Several entries have been bought especially or even built especially to take part in the race. Among the most high profile of these is RORC Commodore James Neville’s Carkeek 45 Ino Noir and the CF520 Rán 8 of 2009 and 2011 overall race winner Niklas Zennström, and the new Lann Ael 3, a Sam Manuard-Bernard Nivelt designed 35 footer for 2017 race winner Didier Gaudoux. 

RORC Commodore James Neville’s Carkeek 45 Ino Noir has been built especially to take part in this year's Rolex Fastnet Race © Georgie Altham

For several teams, the Rolex Fastnet Race is a rite of passage, a regular feature of their calendar like Christmas or birthdays. Few can challenge the record of the Goubau family from Belgium and their Beneteau First 47.7 Moana, the present IRC European Champion. First participating in 1997 on their previous Moana, a Dufour 9000, they have started every Rolex Fastnet Race since 2001 on board their present yacht, finishing all except the last race and reaching the class podium in 2011 and 2013. Between the crew they have more than 100 Rolex Fastnet Races.   


So what makes the race so special? “It is in our blood, in our veins,” explains tactician Luc Geirnaert. “It is something you just HAVE to do. The start is always fascinating to see all the boats. It is a challenge - during the race, the preparation and there is always an ambition to finish on the podium. Going to the Isle of Wight is something we like to do every year. The race itself – there’s the Fastnet Rock rounding, the challenge. It is always different, unpredictable, it can be windy and light, etc. We have three watches so everyone has the opportunity to steer and there is an internal competition too.”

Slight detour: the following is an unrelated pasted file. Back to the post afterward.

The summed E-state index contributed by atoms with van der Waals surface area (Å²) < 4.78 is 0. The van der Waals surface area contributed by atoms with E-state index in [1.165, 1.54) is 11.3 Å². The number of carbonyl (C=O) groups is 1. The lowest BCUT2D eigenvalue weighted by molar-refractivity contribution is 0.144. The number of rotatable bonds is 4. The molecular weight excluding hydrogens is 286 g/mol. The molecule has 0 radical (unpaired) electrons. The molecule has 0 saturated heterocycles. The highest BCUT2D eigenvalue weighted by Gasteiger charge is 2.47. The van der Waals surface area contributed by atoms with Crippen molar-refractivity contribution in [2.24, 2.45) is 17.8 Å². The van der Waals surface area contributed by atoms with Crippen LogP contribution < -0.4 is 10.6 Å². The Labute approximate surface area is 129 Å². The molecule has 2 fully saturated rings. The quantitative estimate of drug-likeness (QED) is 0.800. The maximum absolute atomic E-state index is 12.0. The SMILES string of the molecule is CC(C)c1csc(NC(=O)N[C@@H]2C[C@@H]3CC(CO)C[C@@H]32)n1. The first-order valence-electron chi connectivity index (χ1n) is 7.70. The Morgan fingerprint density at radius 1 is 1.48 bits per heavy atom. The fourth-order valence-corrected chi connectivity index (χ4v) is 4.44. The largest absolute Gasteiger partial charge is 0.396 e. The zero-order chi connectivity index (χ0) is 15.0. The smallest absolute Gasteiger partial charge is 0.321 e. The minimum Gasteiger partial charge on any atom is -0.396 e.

Led by owner François Goubau and his wife Michele Gelhausen, Moana is a family affair. Helmsman son Mathieu competed in his first race in 1997, aged 16, and they are regularly joined on board by his siblings Laurent and Alexis. 

The Goubau family and crew racing on their Beneteau First 47.7 Moana have notched up more than 100 Fastnets between them ?© Paul Wyeth/pwpictures.com

For many more this Rolex Fastnet Race will be their first. Among them are American Paul Kanve and his Hinckley Sou'wester 51 Momentum who have competed in several Newport-Bermuda races. He explains: “As an American yacht it’s a dream race to be entered in."

Similarly for Guernsey's Alastair Bisson racing the Sun Fast 3600 Killing Time, who states that the race is special  because of the “history, and the respect it generates from sailors and non-sailors alike. Everyone understands that the competition is enormous, so to do well brings with it huge kudos from your peers.”

Guernsey-based Alastair Bisson moved from dinghy to yacht racing 20 years ago and he has raced with the RORC since 2022 in his ?Sun Fast 3600. This will be the team's first time in the Rolex Fastnet Race © Killing Time

Meanwhile for the Santander-based crew of the Xp38 Mylla, owner Javier Sanchez Lamelas explains the Rolex Fastnet Race is “simply one of the most - if not the most - iconic races in the planet.”